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Democratization in the US. US Constitution: Voting.

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Democratization in the US

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Democratization in the us

Democratization in the US

Us constitution voting

US Constitution: Voting

  • “The House of Representatives shall be composed of Members chosen every second Year by the People of the several States, and the Electors in each State shall have the Qualifications requisite for Electors of the most numerous Branch of the State Legislature.” (1.2.1)

  • Usually 21, white, male, property-holding

    • Some states allow women and blacks vote; gradually disenfranchised

  • “The Senate of the United States shall be composed of two Senators from each State, chosen by the Legislature thereof, for six Years; and each Senator shall have one Vote.” (1.3.1)

  • 17th Amendment, 1913: chosen by “the people” of the State; “electors in each State shall have the qualifications requisite for electors of the most numerous branch of the State legislatures”

    • States, by setting reqs for own legislature can set reqs for Congress (federalism)

Democratization in the us

  • “The Times, Places and Manner of holding Elections for Senators and Representatives, shall be prescribed in each State by the Legislature thereof; but the Congress may at any time by Law make or alter such Regulations, except as to the Place of Chusing Senators.” (1.4.1)

    • First Tuesday after the first Monday in November

Electoral college

Electoral College

  • “Each State shall appoint, in such Manner as the Legislature thereof may direct, a Number of Electors, equal to the whole Number of Senators and Representatives to which the State may be entitled in the Congress: but no Senator or Representative, or Person holding an Office of Trust or Profit under the United States, shall be appointed an Elector.” (2.1.2)

    • 538 electors: 3 from D.C. after 1964

  • States hold elections for electors winner takes all electors (mostly) electors meet and vote for Pres (one ballot) and VP (separate ballot) if straight majority (270), winner; if no majority House (as States) elected Pres, Senate (as individuals) elect VP

    • Changed by 12th Amendment, 1804 (after TJ-JA election 1800)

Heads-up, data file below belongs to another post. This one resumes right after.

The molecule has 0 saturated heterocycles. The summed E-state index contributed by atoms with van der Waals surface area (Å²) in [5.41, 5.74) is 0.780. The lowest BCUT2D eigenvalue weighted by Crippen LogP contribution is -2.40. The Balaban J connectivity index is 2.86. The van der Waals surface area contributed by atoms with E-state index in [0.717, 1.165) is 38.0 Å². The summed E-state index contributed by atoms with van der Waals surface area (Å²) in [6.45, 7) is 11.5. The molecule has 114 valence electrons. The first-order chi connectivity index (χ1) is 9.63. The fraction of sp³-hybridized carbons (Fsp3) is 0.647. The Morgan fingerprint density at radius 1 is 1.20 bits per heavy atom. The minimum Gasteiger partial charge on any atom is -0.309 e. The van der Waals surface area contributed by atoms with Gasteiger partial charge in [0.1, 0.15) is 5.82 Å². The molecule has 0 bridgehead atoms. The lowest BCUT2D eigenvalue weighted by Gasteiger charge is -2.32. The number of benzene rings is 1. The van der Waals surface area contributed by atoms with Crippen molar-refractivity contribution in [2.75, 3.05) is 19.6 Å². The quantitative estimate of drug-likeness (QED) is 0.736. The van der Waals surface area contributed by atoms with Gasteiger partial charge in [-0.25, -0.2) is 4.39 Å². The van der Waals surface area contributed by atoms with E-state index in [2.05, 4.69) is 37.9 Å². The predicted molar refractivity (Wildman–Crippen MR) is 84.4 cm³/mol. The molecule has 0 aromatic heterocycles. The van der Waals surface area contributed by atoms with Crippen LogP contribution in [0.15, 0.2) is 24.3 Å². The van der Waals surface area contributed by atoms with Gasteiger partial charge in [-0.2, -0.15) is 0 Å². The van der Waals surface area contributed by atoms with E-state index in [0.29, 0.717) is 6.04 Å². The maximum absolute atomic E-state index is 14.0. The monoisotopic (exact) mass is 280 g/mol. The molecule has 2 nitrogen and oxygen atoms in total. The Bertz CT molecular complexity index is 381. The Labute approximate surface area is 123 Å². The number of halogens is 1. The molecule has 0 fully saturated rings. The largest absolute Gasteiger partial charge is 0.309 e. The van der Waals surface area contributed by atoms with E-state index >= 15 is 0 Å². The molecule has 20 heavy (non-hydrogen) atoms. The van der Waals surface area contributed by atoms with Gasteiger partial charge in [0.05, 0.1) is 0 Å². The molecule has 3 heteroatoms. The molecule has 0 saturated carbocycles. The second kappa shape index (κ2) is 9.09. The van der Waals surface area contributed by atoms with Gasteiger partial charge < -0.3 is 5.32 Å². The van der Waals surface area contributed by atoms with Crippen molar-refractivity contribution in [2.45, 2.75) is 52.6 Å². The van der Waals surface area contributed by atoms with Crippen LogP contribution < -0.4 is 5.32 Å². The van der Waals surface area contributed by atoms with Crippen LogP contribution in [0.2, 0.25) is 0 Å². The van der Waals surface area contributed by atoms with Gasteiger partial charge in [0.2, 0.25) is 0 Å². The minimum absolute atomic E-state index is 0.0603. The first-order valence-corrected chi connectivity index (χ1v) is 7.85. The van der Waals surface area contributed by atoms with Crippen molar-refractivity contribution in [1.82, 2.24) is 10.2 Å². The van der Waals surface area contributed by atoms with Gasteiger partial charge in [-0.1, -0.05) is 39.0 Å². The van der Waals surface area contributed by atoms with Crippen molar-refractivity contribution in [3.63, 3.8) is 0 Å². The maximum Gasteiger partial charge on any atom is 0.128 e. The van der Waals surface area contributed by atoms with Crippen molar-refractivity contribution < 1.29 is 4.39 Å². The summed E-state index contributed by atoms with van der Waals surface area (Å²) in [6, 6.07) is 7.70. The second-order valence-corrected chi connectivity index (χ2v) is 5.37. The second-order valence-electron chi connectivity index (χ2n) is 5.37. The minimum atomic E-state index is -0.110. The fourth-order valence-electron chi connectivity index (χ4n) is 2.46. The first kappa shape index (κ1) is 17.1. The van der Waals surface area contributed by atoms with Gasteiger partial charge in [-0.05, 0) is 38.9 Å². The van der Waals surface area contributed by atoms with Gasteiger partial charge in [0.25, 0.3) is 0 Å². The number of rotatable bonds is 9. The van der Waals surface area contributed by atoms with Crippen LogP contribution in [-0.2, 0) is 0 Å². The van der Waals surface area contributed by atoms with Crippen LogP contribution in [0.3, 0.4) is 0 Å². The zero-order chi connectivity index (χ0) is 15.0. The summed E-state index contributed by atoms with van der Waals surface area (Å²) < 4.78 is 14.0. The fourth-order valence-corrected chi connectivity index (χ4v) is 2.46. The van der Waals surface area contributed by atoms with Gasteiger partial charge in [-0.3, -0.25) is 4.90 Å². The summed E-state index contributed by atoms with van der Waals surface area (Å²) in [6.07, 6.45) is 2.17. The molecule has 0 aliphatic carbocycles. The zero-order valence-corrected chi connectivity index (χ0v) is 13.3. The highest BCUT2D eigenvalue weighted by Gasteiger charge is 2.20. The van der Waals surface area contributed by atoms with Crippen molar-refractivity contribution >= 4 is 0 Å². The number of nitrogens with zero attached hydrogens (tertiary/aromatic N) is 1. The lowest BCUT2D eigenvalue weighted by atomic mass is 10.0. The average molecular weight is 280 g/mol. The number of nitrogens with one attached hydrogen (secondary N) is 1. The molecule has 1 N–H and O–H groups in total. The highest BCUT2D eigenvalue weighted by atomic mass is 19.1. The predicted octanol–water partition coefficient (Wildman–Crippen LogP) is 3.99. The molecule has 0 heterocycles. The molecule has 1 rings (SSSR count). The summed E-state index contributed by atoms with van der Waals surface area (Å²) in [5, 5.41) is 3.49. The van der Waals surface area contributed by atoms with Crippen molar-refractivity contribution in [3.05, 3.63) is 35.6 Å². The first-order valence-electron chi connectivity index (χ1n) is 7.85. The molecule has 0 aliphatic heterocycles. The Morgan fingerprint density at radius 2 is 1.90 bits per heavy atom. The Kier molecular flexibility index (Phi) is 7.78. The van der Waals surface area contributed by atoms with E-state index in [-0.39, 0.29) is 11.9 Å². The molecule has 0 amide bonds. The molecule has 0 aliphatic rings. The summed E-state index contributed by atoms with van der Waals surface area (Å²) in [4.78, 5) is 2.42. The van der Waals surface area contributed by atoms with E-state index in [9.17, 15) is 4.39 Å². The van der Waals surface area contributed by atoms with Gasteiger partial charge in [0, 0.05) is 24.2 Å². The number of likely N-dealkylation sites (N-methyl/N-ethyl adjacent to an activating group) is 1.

Democratization in the us


  • Federalism, not democracy (“favorite sons”), disproportionate vote small States (limit big States ganging up), not Parliamentary (Congress doesn’t choose), not State legislature (too much federalism), national rather than regional (why else care about Wyoming?)



  • 1st Party System: Federalists vs. Democratic-Republicans

  • Stand for office; anti-campaigning (by candidate)

  • Party = factions

  • TJ: party as necessary evil (overthrow Hamilton); disappear once win

    • Inaug: “we are all republicans, we are all federalists”

2 nd party system and mass politics

2nd Party System and Mass Politics

  • War 1812 Federalists collapse

  • D-Repub Democrats (various factions)

  • Andrew Jackson Whigs (anti-monarchy; King Andrew I)

Democratization in the us

  • Jacksonian Democracy: growth of mass politics (participation + techniques) began before AJ (Jeffersonians) AJ beneficiary

    A. Change in Attitudes

  • pre-1790s: parties are factions evil, should be stamped out entirely

  • 1790s: parties as necessary evil need to form to protect nation against the others (Fed/D-R), who are the real faction; once done, party will dissolve

  • Post-1800: parties as positive good educate + involve voters in political process necessary for mass democracy

B stages of development

B. Stages of Development

1. Expansion of electorate (collapse prop req)

  • 1810-1821: 6 western states w/minimal or no prop req

  • 4 old states ratify new constitutions lowering/eliminating prop req

    2. Jump in voter turnout (life and death rhetoric)

  • 1828: 58%; 1840: 80%

    • 2000: 51.3%

    • 2004: 64%

      3. New efforts to mobilize